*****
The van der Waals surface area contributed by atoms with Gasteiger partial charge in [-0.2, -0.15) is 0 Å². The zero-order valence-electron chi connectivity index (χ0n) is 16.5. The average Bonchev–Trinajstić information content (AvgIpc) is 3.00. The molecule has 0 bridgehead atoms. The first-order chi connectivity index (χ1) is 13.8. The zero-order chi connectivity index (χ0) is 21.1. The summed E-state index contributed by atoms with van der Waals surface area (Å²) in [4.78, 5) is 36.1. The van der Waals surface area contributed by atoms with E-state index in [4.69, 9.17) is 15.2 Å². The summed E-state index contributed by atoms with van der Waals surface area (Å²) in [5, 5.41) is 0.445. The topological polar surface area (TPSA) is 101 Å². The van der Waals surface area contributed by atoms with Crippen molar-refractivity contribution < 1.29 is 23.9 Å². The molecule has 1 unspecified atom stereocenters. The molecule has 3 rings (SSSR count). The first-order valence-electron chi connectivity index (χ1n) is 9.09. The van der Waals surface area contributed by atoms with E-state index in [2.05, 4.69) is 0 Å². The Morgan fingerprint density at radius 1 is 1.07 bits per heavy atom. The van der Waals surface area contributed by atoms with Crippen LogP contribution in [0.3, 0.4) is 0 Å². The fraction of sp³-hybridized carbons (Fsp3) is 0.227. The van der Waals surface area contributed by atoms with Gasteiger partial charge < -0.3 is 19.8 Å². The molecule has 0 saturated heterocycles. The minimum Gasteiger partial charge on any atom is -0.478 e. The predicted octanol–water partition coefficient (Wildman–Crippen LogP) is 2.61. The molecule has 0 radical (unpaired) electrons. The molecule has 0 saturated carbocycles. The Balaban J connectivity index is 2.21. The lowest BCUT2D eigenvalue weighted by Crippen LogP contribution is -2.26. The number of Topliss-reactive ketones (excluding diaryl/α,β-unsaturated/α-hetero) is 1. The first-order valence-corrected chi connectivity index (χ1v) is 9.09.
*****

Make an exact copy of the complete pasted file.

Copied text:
The van der Waals surface area contributed by atoms with Gasteiger partial charge in [-0.2, -0.15) is 0 Å². The zero-order valence-electron chi connectivity index (χ0n) is 16.5. The average Bonchev–Trinajstić information content (AvgIpc) is 3.00. The molecule has 0 bridgehead atoms. The first-order chi connectivity index (χ1) is 13.8. The zero-order chi connectivity index (χ0) is 21.1. The summed E-state index contributed by atoms with van der Waals surface area (Å²) in [4.78, 5) is 36.1. The van der Waals surface area contributed by atoms with E-state index in [4.69, 9.17) is 15.2 Å². The summed E-state index contributed by atoms with van der Waals surface area (Å²) in [5, 5.41) is 0.445. The topological polar surface area (TPSA) is 101 Å². The van der Waals surface area contributed by atoms with Crippen molar-refractivity contribution < 1.29 is 23.9 Å². The molecule has 1 unspecified atom stereocenters. The molecule has 3 rings (SSSR count). The first-order valence-electron chi connectivity index (χ1n) is 9.09. The van der Waals surface area contributed by atoms with E-state index in [2.05, 4.69) is 0 Å². The Morgan fingerprint density at radius 1 is 1.07 bits per heavy atom. The van der Waals surface area contributed by atoms with Crippen LogP contribution in [0.3, 0.4) is 0 Å². The fraction of sp³-hybridized carbons (Fsp3) is 0.227. The van der Waals surface area contributed by atoms with Gasteiger partial charge < -0.3 is 19.8 Å². The molecule has 0 saturated heterocycles. The minimum Gasteiger partial charge on any atom is -0.478 e. The predicted octanol–water partition coefficient (Wildman–Crippen LogP) is 2.61. The molecule has 0 radical (unpaired) electrons. The molecule has 0 saturated carbocycles. The Balaban J connectivity index is 2.21. The lowest BCUT2D eigenvalue weighted by Crippen LogP contribution is -2.26. The number of Topliss-reactive ketones (excluding diaryl/α,β-unsaturated/α-hetero) is 1. The first-order valence-corrected chi connectivity index (χ1v) is 9.09.